We need to get off diesel. At a large scale, diesel generators are helping contribute to the warming of the planet, serving as yet another carbon emission. Locally, they produce particulates and nitrous oxides that harm communities, and make it harder for data centers to get permits.
That’s why Microsoft, as part of a wider plan to be carbon neutral by 2030, plans to stop using diesel generators by the end of the decade. But that leaves the hyperscaler with a problem - how else to power its myriad data centers when the grid fails?
For the past few years, the company has experimented with using hydrogen as an alternative backup power. This July, that work culminated in a successful 48-hour test run, where hydrogen was used to power a row of servers without failure.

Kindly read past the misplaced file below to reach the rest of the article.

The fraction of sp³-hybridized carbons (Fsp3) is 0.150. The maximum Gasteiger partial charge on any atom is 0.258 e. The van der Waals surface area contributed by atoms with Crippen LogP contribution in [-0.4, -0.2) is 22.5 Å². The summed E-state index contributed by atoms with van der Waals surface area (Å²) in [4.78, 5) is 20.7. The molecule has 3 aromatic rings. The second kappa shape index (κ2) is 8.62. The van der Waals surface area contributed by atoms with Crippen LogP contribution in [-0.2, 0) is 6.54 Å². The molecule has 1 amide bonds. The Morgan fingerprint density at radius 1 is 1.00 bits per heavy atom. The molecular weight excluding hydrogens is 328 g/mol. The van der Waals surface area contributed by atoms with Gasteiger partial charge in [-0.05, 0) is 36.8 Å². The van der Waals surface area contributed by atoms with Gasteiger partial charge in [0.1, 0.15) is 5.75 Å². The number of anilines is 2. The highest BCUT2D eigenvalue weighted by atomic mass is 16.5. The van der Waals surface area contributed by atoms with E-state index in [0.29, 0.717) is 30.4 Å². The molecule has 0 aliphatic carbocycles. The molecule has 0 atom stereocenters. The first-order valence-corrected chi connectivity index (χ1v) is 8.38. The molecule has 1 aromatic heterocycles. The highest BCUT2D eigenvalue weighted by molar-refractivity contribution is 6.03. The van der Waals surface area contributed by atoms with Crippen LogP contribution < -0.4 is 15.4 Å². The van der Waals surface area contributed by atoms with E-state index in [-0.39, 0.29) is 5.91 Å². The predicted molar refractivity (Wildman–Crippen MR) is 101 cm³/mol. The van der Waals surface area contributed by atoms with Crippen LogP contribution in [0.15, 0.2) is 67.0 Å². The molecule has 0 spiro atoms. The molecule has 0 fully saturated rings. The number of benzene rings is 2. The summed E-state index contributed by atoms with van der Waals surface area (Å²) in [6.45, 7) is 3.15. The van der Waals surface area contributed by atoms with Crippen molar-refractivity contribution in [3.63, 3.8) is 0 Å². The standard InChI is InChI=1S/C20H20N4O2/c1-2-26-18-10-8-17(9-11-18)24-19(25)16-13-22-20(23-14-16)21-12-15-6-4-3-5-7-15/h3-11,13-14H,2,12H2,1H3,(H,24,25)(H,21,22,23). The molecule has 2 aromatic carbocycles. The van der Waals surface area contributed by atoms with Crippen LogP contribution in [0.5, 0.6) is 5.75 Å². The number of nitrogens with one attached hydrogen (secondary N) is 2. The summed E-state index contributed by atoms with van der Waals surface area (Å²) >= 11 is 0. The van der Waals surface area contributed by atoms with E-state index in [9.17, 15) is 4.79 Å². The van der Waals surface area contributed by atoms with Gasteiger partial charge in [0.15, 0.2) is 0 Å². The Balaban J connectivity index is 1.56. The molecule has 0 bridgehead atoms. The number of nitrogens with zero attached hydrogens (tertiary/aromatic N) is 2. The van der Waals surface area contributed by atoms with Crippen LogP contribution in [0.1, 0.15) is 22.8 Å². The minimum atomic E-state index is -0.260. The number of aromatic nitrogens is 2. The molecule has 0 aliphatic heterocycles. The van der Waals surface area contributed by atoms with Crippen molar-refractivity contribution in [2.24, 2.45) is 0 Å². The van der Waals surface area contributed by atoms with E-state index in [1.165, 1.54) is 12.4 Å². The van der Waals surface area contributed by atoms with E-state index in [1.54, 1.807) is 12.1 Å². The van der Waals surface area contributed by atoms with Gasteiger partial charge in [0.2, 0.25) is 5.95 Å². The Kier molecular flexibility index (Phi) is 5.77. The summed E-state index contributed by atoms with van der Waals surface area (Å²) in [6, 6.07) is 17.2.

This feature first appeared in the 2020 Power supplement. Read it for free today.
Microsoft used a 250kW proton exchange membrane (PEM) hydrogen fuel cell from the automotive market to power the 10 racks, with PEM fuel cells combining hydrogen and oxygen in a process that produces water vapor and electricity
Relying on an automotive product has its advantages - it’s one of the biggest markets for hydrogen fuel cells, so costs are falling. The products are also designed for fast acceleration, so they can give the rapid reaction time to take over from a UPS in case of grid failure.
But these products were not designed with data centers in mind, project lead and principle infrastructure engineer Mark Monroe explained. “They had never run a fuel cell for longer than six hours because they couldn’t have a fuel tank bigger than that [on a vehicle].”
To extend the usable time of the fuel cells, Microsoft brought in tankers full of hydrogen, said Monroe: “We said, ‘we’re gonna run these.’”